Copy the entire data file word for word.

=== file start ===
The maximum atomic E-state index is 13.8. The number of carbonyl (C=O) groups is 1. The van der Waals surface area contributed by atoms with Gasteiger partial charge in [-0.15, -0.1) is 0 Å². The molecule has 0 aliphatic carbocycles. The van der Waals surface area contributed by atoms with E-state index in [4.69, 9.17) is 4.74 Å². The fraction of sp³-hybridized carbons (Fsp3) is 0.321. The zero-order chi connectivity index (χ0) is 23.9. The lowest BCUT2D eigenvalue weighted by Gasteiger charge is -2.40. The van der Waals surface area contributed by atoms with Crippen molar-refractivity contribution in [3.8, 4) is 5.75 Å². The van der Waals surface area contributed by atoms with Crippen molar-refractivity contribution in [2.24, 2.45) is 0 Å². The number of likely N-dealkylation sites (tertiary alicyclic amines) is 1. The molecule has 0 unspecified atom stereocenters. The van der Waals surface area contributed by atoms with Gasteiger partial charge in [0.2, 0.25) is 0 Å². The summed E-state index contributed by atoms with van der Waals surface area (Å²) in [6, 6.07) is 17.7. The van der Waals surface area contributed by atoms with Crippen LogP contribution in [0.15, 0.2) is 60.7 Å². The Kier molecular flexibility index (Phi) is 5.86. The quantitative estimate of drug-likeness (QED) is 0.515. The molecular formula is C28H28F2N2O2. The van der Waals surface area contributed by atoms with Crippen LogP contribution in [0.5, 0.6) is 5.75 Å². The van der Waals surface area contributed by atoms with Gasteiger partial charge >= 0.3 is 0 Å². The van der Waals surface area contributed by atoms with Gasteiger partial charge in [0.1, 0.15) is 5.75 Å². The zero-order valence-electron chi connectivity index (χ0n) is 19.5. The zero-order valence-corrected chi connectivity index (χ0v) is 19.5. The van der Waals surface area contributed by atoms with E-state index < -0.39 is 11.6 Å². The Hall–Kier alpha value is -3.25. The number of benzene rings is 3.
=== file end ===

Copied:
The maximum atomic E-state index is 13.8. The number of carbonyl (C=O) groups is 1. The van der Waals surface area contributed by atoms with Gasteiger partial charge in [-0.15, -0.1) is 0 Å². The molecule has 0 aliphatic carbocycles. The van der Waals surface area contributed by atoms with E-state index in [4.69, 9.17) is 4.74 Å². The fraction of sp³-hybridized carbons (Fsp3) is 0.321. The zero-order chi connectivity index (χ0) is 23.9. The lowest BCUT2D eigenvalue weighted by Gasteiger charge is -2.40. The van der Waals surface area contributed by atoms with Crippen molar-refractivity contribution in [3.8, 4) is 5.75 Å². The van der Waals surface area contributed by atoms with Crippen molar-refractivity contribution in [2.24, 2.45) is 0 Å². The number of likely N-dealkylation sites (tertiary alicyclic amines) is 1. The molecule has 0 unspecified atom stereocenters. The van der Waals surface area contributed by atoms with Gasteiger partial charge in [0.2, 0.25) is 0 Å². The summed E-state index contributed by atoms with van der Waals surface area (Å²) in [6, 6.07) is 17.7. The van der Waals surface area contributed by atoms with Crippen LogP contribution in [0.15, 0.2) is 60.7 Å². The Kier molecular flexibility index (Phi) is 5.86. The quantitative estimate of drug-likeness (QED) is 0.515. The molecular formula is C28H28F2N2O2. The van der Waals surface area contributed by atoms with Crippen LogP contribution in [0.5, 0.6) is 5.75 Å². The van der Waals surface area contributed by atoms with Gasteiger partial charge >= 0.3 is 0 Å². The van der Waals surface area contributed by atoms with Gasteiger partial charge in [0.1, 0.15) is 5.75 Å². The zero-order valence-electron chi connectivity index (χ0n) is 19.5. The zero-order valence-corrected chi connectivity index (χ0v) is 19.5. The van der Waals surface area contributed by atoms with E-state index < -0.39 is 11.6 Å². The Hall–Kier alpha value is -3.25. The number of benzene rings is 3.